The Delivery Guy

John delivers new catamarans mostly from Cape Town, South Africa, to various destinations around the world - follow his next trip from London, United Kingdom to Fort Lauderdale, USA.

11 December 2012 | North Atlantic
08 December 2012 | North Atlantic
01 December 2012 | North Atlantic
23 November 2012 | North Atlantic
14 November 2012 | North Atlantic
05 November 2012 | North Atlantic
03 November 2012 | North Atlantic
29 October 2012 | North Atlantic
26 October 2012 | North Atlantic
23 October 2012 | Sines, Portugal
06 October 2012 | Brighton, UK
26 September 2012 | London
13 September 2012 | Cape Town
21 August 2012 | Indian Ocean
15 August 2012 | Indian Ocean
07 August 2012 | Nosi Be, Madagascar
29 July 2012 | Mozambique Chanel
27 July 2012 | Richards Bay, South Africa
05 June 2012 | St George's Harbour, Bermuda
28 May 2012 | North Atlantic

The "Nothing to Report" Report

23 January 2010
John
You most likely thought "now, what has happened to them". Well, nothing actually. The last week has really been a boring one with nothing really happening on board. I can summarise it in just a few words: No wind, no fish, no ships, lots of humidity, little energy . . . . . . Do I need to continue?

As I type this, things have changed a bit. We have a little wind, enough to sail by. We reached our waypoint off the Brazilian coast yesterday (Friday, January 22) and picked up the breeze, about 15 knots, and have had our twin head-sails up since. We also picked up the current off the coast and have been doing over 7 knots since yesterday morning, without the drone of the diesel. Ah, what bliss!

Now that we are off the Brazilian coast, we are also close to shipping lanes and we have been seeing plenty ships, ranging in size from fishing boats to super tankers. Our ship spotting competition is in full swing with Louis in the lead with 12 ships, myself second with 8 sightings and Greg tailing along with only 4 sightings. However, all can change very quickly. It is also an incentive to keep those eyes alert as we do not wish to be anywhere close to other vessels.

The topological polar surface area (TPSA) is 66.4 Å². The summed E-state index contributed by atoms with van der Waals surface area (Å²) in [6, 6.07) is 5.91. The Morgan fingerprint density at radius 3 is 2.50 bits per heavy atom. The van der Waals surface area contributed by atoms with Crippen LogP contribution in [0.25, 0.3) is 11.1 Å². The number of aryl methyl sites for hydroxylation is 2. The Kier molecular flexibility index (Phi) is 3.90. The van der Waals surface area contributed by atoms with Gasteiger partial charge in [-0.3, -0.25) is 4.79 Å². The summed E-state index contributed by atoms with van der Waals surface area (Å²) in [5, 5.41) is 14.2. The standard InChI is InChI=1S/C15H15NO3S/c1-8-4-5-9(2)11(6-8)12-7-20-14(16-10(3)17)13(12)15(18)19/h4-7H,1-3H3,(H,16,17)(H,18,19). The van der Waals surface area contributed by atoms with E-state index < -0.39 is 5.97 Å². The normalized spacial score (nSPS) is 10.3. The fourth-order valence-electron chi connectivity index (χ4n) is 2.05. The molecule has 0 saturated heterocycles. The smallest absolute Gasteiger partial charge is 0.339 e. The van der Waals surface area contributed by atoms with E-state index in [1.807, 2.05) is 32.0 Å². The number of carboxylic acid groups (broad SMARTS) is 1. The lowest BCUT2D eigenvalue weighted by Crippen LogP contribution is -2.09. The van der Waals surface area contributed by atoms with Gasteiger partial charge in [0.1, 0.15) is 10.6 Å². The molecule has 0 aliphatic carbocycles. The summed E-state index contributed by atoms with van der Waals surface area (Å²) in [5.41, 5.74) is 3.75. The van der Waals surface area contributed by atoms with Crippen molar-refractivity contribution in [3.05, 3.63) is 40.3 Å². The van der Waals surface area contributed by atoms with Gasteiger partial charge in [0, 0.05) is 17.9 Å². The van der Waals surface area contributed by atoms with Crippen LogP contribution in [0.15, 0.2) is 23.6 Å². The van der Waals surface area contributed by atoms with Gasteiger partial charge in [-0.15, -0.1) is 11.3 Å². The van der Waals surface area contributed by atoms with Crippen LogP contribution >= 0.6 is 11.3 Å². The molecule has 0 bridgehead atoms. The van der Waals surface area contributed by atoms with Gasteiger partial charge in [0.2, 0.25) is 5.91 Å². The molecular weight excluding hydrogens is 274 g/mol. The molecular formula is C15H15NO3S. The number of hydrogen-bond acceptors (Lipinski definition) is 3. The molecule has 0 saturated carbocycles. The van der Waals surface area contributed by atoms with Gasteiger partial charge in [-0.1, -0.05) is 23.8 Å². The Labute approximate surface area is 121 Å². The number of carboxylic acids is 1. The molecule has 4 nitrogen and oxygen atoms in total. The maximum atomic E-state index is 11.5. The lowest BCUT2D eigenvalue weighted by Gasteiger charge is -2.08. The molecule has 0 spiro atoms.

Our fishing is non-existent. Nothing has taken our lures and in desperation we changed them yesterday to see if we would have any luck. It worked, in a way. We lost a brand new lure and hook within an hour of the change - but still nothing landed! We really need to catch something to supplement our diet. Oh well, something must come along shortly.

As we have been drawing closer to the equator, the heat has remained relatively stable but the humidity has shot up dramatically. We are all suffering from the humidity but are slowly acclimatising ourselves to it. It also makes you drink lots of liquids but saps the energy out of us. Ah, for a nice cold larger!

We should be off our next waypoint, situated off the coast of a city called Fortaleza, by midday. We then turn about 10 degrees to starboard and start a long leg of about 1200 nautical miles to the next waypoint of Suriname before cutting up towards Barbados and then through the channel south of the island of St Lucia, where we enter the Caribbean Sea. The leg also takes us past the Amazon Delta and across the equator.

I will update the blog again during the coming week as we progress up the northern coast of South America. For now, best regards to all from the crew, Joy, Greg, Louis and myself, John.
Comments
Vessel Name: Ultima Life
Vessel Make/Model: Majestic 53
Hailing Port: Cape Town
Crew: John
About:
John Titterton has sailed over 350 000 nm in the years he has been delivering sailing vessels. He has sailed the Mediterranean Sea, South and North Atlantic, Caribbean Sea and Pacific with a bit of the Indian Ocean thrown in for luck! This blog follows his deliveries as they occur. [...]
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John Titterton ZS1JNT

Who: John
Port: Cape Town